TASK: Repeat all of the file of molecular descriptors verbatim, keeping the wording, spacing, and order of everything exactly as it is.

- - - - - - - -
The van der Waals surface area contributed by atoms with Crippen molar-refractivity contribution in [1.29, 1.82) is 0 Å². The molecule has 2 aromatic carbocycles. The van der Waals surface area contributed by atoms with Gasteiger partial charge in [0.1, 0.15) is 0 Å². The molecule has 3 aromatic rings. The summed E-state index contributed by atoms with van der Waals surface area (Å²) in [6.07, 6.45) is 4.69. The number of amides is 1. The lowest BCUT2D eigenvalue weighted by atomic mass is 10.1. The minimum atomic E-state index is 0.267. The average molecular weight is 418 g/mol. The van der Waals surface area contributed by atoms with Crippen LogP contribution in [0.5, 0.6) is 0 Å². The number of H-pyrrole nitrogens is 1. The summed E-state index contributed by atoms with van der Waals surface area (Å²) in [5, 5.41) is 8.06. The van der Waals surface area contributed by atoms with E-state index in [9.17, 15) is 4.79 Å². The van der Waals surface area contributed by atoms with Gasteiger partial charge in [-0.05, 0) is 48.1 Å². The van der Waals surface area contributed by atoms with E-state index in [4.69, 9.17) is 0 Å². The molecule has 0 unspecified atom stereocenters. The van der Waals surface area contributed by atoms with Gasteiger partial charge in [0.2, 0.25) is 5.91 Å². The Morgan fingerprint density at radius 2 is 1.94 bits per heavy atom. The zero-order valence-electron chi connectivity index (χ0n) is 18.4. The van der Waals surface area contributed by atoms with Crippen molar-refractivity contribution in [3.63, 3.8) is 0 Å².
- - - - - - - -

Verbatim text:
The van der Waals surface area contributed by atoms with Crippen molar-refractivity contribution in [1.29, 1.82) is 0 Å². The molecule has 2 aromatic carbocycles. The van der Waals surface area contributed by atoms with Gasteiger partial charge in [0.1, 0.15) is 0 Å². The molecule has 3 aromatic rings. The summed E-state index contributed by atoms with van der Waals surface area (Å²) in [6.07, 6.45) is 4.69. The number of amides is 1. The lowest BCUT2D eigenvalue weighted by atomic mass is 10.1. The minimum atomic E-state index is 0.267. The average molecular weight is 418 g/mol. The van der Waals surface area contributed by atoms with Crippen LogP contribution in [0.5, 0.6) is 0 Å². The number of H-pyrrole nitrogens is 1. The summed E-state index contributed by atoms with van der Waals surface area (Å²) in [5, 5.41) is 8.06. The van der Waals surface area contributed by atoms with E-state index in [9.17, 15) is 4.79 Å². The van der Waals surface area contributed by atoms with Gasteiger partial charge in [-0.05, 0) is 48.1 Å². The van der Waals surface area contributed by atoms with E-state index in [4.69, 9.17) is 0 Å². The molecule has 0 unspecified atom stereocenters. The van der Waals surface area contributed by atoms with Gasteiger partial charge in [0.2, 0.25) is 5.91 Å². The Morgan fingerprint density at radius 2 is 1.94 bits per heavy atom. The zero-order valence-electron chi connectivity index (χ0n) is 18.4. The van der Waals surface area contributed by atoms with Crippen molar-refractivity contribution in [3.63, 3.8) is 0 Å².